Marga Flader and
Tanja Khorrami
report on their visit of the projects in March and April 2019

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For the first time, this year’s journey was seriously affected by Taliban activities in the districts south of Andkhoi. Since December 2018 the Taliban have taken control of some police posts and tried to impose their own rules in these areas. Our Afghan partners urgently advised us to stay away from this still unsafe region. These were bad news for us, but much more for the poor people who live there.

 

 

Nevertheless, many teachers of the Women’s Projects and a large delegation of teachers from our Education Centre, as well as the senior staff of all projects, came to a meeting at Mazar- e- Sharif. This way we got first-hand information about the development of our projects in and around Andkhoi. While a big number of refugees sought shelter in Ankhoi in December and January, and our staff was very active with emergency relief, most families had returned to Qurghan now. Our Women’s Centre was only closed briefly. Our head of the Women’s Centre saw even more women coming for visits than before. Here they can exchange news and talk freely about their problems with the Taliban.

In intervals, and at the whim of the local Taliban, girls from 7th grade onwards are forbidden to attend school, as well as computer and English courses. At other times, school and course visits are suddenly recommended. Our staff members hope that this situation will end soon, at the latest after the elections in September.

Both Women’s Centres run successfully, and a third centre for the northern district of Khancharbagh is being planned with enthusiasm. We and all women there only wait for the approval of Misereor to give financial support. Besides a lot of meetings and good talks with our staff we also had the opportunity to visit the 10 schools that will be involved in our “Capacity-Building-Project”. These schools have been built up by us throughout the last years. They have pupils from 1st until 12th grade, who are mostly trained in three shifts. From first to third grade, boys and girls attend class together, while the older girls and boys are in separate classes. No child is rejected and there are no tuition fees, so the schools are crowded with students.

To organize lessons for 2000 to 5000 pupils while facing an essential lack of teaching personnel and books is a huge task for the principals. Quite a few female and male principals do their job very well though. The Afghan Education Ministery has released guidelines to organize school development committees for more participation and support between schools and their communities. At some schools these committees already work quite well – even with elected committee members. Our head of office at Mazar, Mir Ahmad, has already informed all school principals about our project: Starting in autumn we will offer seminars and counselling support to learn how to reorganize school administration and gain support through involving teachers, heads of boards, pupils and their parents as well as the communities. Our support will also include the construction of new buildings for computer and science lessons.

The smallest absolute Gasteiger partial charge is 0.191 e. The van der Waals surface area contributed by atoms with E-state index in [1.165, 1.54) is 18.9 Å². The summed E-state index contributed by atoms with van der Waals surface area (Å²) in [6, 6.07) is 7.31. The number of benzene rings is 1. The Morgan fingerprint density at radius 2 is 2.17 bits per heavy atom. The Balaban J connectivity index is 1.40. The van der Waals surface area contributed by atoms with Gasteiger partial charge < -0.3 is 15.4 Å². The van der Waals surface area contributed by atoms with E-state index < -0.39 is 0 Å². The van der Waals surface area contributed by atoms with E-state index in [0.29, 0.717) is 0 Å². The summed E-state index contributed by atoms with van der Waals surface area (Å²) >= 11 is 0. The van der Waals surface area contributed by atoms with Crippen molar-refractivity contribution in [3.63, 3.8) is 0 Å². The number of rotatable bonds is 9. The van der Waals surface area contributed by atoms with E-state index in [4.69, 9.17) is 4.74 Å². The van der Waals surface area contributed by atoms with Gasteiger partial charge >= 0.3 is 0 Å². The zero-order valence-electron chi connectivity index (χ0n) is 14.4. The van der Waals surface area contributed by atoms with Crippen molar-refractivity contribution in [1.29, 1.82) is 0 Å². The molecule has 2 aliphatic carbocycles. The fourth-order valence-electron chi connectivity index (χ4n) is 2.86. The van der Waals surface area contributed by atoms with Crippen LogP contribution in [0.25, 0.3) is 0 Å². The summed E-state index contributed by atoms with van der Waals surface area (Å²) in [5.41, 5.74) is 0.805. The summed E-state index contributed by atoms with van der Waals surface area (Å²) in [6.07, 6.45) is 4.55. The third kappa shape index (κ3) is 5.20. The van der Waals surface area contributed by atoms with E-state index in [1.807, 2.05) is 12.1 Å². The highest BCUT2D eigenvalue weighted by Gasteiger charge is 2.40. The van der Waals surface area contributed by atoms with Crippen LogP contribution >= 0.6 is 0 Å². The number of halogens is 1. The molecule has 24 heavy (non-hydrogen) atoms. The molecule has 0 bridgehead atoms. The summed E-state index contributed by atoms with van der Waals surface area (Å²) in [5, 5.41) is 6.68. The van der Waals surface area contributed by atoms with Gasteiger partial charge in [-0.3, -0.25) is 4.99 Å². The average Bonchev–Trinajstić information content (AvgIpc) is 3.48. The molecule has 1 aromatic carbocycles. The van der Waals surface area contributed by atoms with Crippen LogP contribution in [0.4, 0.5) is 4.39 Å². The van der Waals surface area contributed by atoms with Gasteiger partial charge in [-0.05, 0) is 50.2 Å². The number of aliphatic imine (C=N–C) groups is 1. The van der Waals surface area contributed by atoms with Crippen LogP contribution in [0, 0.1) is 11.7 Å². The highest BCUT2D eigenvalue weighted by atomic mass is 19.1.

The first school we built in Mazar 2002 desperately needs a thorough renovation and an additional building for the girls in advanced level. The German consul at least offered financial support for the renovation from a fund for small projects. The application will be made in Afghanistan. During our visit of this school we also had a lot of fun with happy children at the kindergarten, which has been built by Afghanistan-Schule e.V. We would wish that more childcare institutions had such a relaxed and child-friendly atmosphere!

We were also lucky to visit the school building construction at Aibak in Samangan. Experiencing the fresh green nature and the impressive mountains on the way gave us joy.

Afghanistan could be such a wonderful country for tourism and travel if this war of over 40 years could be overcome! Hundreds of Afghans from all around celebrated their New Year at the ancient Buddhist monastery of Aibak with a carousel, fun fair, egg sale and music – a happy celebration that stirs hope for peaceful times.

Of course, the Education Directorate board hopes for further support for the construction of additional schools - the need in the whole country is enormous! To create an effective improvement of school studies, many more classrooms would be needed. Only then would it be possible to organize lessons in only two shifts, instead of three or four, making it possible to teach all necessary subjects properly. We really want to give more support – but that requires a lot of money!

By the way: Through public and private efforts, many streets and schoolyards have been planted with trees and other plants – giving hope!

Another good news:

Our literacy courses at Andkhoi that are financed through our own donations are still enthusiastically visited by the young and older women of the region. Every Euro is well spent here! Some of the visitors of our women centres are university students now and one former student conducts the sport program of the fitness centre at the Women’s Centre at Ankhoi. Some former students of our Education Centre ask for financial support for their university studies at Mazar – they are in dire need of this support!

Best wishes

Marga Flader and Tanja Khorrami

 

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Account for donations:

 

Name: Afghanistan-Schulen e.V., Deefenallee 21, 22113 Oststeinbek (Germany)
Bank: EthikBank, Martin-Luther-Straße 2, D-07607 Eisenberg
IBAN DE71 8309 4495 0103 0410 50 (BIC: GENODEF1ETK)

 

VUSAF - UNION OF ASSISTANCE FOR SCHOOLS IN AFGHANISTAN | E-Mail: VUSAF_Germany@hotmail.de